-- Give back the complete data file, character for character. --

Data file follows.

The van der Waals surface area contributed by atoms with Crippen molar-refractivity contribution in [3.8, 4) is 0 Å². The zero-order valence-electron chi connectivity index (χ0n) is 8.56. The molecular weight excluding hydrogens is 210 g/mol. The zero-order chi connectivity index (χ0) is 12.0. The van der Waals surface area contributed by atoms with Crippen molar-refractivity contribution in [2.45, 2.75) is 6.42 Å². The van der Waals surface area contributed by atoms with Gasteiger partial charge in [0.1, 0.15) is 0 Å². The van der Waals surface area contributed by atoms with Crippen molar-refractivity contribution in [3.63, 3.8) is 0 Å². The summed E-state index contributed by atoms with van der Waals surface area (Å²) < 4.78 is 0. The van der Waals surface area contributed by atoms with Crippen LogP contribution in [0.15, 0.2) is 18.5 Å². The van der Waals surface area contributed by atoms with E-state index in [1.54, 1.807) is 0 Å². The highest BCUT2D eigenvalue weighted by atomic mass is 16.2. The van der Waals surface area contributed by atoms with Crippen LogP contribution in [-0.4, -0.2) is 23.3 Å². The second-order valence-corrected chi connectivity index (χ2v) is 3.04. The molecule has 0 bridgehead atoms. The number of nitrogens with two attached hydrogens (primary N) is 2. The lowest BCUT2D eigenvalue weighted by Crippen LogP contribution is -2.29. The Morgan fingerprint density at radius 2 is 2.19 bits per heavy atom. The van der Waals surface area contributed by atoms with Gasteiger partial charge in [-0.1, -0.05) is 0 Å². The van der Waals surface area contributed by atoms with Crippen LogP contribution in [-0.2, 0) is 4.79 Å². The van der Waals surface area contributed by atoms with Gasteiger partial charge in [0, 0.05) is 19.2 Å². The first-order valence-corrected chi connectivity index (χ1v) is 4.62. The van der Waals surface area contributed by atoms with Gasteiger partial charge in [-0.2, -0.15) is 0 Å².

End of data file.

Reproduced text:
The van der Waals surface area contributed by atoms with Crippen molar-refractivity contribution in [3.8, 4) is 0 Å². The zero-order valence-electron chi connectivity index (χ0n) is 8.56. The molecular weight excluding hydrogens is 210 g/mol. The zero-order chi connectivity index (χ0) is 12.0. The van der Waals surface area contributed by atoms with Crippen molar-refractivity contribution in [2.45, 2.75) is 6.42 Å². The van der Waals surface area contributed by atoms with Gasteiger partial charge in [0.1, 0.15) is 0 Å². The van der Waals surface area contributed by atoms with Crippen molar-refractivity contribution in [3.63, 3.8) is 0 Å². The summed E-state index contributed by atoms with van der Waals surface area (Å²) < 4.78 is 0. The van der Waals surface area contributed by atoms with Crippen LogP contribution in [0.15, 0.2) is 18.5 Å². The van der Waals surface area contributed by atoms with E-state index in [1.54, 1.807) is 0 Å². The highest BCUT2D eigenvalue weighted by atomic mass is 16.2. The van der Waals surface area contributed by atoms with Crippen LogP contribution in [-0.4, -0.2) is 23.3 Å². The second-order valence-corrected chi connectivity index (χ2v) is 3.04. The molecule has 0 bridgehead atoms. The number of nitrogens with two attached hydrogens (primary N) is 2. The lowest BCUT2D eigenvalue weighted by Crippen LogP contribution is -2.29. The Morgan fingerprint density at radius 2 is 2.19 bits per heavy atom. The van der Waals surface area contributed by atoms with Gasteiger partial charge in [-0.1, -0.05) is 0 Å². The van der Waals surface area contributed by atoms with Crippen LogP contribution in [-0.2, 0) is 4.79 Å². The van der Waals surface area contributed by atoms with Gasteiger partial charge in [0, 0.05) is 19.2 Å². The first-order valence-corrected chi connectivity index (χ1v) is 4.62. The van der Waals surface area contributed by atoms with Gasteiger partial charge in [-0.2, -0.15) is 0 Å².